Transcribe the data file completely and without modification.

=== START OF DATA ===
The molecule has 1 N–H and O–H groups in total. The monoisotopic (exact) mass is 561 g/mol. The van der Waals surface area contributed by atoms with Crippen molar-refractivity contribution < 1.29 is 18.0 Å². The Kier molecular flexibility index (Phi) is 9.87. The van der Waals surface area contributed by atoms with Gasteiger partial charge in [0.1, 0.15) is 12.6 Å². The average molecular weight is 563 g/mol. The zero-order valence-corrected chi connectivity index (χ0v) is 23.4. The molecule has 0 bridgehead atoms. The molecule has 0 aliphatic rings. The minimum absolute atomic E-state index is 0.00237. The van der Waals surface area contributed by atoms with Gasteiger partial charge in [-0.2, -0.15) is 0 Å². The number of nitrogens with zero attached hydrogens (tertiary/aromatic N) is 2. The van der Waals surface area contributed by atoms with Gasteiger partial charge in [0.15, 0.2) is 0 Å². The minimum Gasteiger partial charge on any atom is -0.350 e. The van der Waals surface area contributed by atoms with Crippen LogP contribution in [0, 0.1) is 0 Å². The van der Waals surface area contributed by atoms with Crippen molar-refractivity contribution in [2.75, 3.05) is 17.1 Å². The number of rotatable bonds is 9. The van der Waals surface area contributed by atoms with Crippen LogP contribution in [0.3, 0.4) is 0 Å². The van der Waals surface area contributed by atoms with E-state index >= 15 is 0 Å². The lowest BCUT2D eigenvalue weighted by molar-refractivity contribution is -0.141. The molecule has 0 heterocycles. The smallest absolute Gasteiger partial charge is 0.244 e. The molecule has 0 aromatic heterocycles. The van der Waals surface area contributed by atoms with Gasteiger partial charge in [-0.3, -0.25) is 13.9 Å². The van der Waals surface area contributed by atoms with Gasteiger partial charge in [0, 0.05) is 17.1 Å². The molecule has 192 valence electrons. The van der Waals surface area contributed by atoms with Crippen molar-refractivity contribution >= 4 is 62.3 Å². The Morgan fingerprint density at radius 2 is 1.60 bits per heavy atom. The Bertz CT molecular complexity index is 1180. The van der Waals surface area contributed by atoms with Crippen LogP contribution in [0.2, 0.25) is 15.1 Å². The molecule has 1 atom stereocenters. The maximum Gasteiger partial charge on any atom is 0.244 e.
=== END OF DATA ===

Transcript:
The molecule has 1 N–H and O–H groups in total. The monoisotopic (exact) mass is 561 g/mol. The van der Waals surface area contributed by atoms with Crippen molar-refractivity contribution < 1.29 is 18.0 Å². The Kier molecular flexibility index (Phi) is 9.87. The van der Waals surface area contributed by atoms with Gasteiger partial charge in [0.1, 0.15) is 12.6 Å². The average molecular weight is 563 g/mol. The zero-order valence-corrected chi connectivity index (χ0v) is 23.4. The molecule has 0 bridgehead atoms. The molecule has 0 aliphatic rings. The minimum absolute atomic E-state index is 0.00237. The van der Waals surface area contributed by atoms with Gasteiger partial charge in [-0.2, -0.15) is 0 Å². The number of nitrogens with zero attached hydrogens (tertiary/aromatic N) is 2. The van der Waals surface area contributed by atoms with Gasteiger partial charge in [0.15, 0.2) is 0 Å². The minimum Gasteiger partial charge on any atom is -0.350 e. The van der Waals surface area contributed by atoms with Crippen LogP contribution in [0, 0.1) is 0 Å². The van der Waals surface area contributed by atoms with Crippen molar-refractivity contribution in [2.75, 3.05) is 17.1 Å². The number of rotatable bonds is 9. The van der Waals surface area contributed by atoms with Crippen LogP contribution in [0.3, 0.4) is 0 Å². The van der Waals surface area contributed by atoms with E-state index >= 15 is 0 Å². The lowest BCUT2D eigenvalue weighted by molar-refractivity contribution is -0.141. The molecule has 0 heterocycles. The smallest absolute Gasteiger partial charge is 0.244 e. The molecule has 0 aromatic heterocycles. The van der Waals surface area contributed by atoms with Gasteiger partial charge in [-0.3, -0.25) is 13.9 Å². The van der Waals surface area contributed by atoms with Gasteiger partial charge in [0, 0.05) is 17.1 Å². The molecule has 192 valence electrons. The van der Waals surface area contributed by atoms with Crippen molar-refractivity contribution >= 4 is 62.3 Å². The Morgan fingerprint density at radius 2 is 1.60 bits per heavy atom. The Bertz CT molecular complexity index is 1180. The van der Waals surface area contributed by atoms with Crippen LogP contribution in [0.2, 0.25) is 15.1 Å². The molecule has 1 atom stereocenters. The maximum Gasteiger partial charge on any atom is 0.244 e.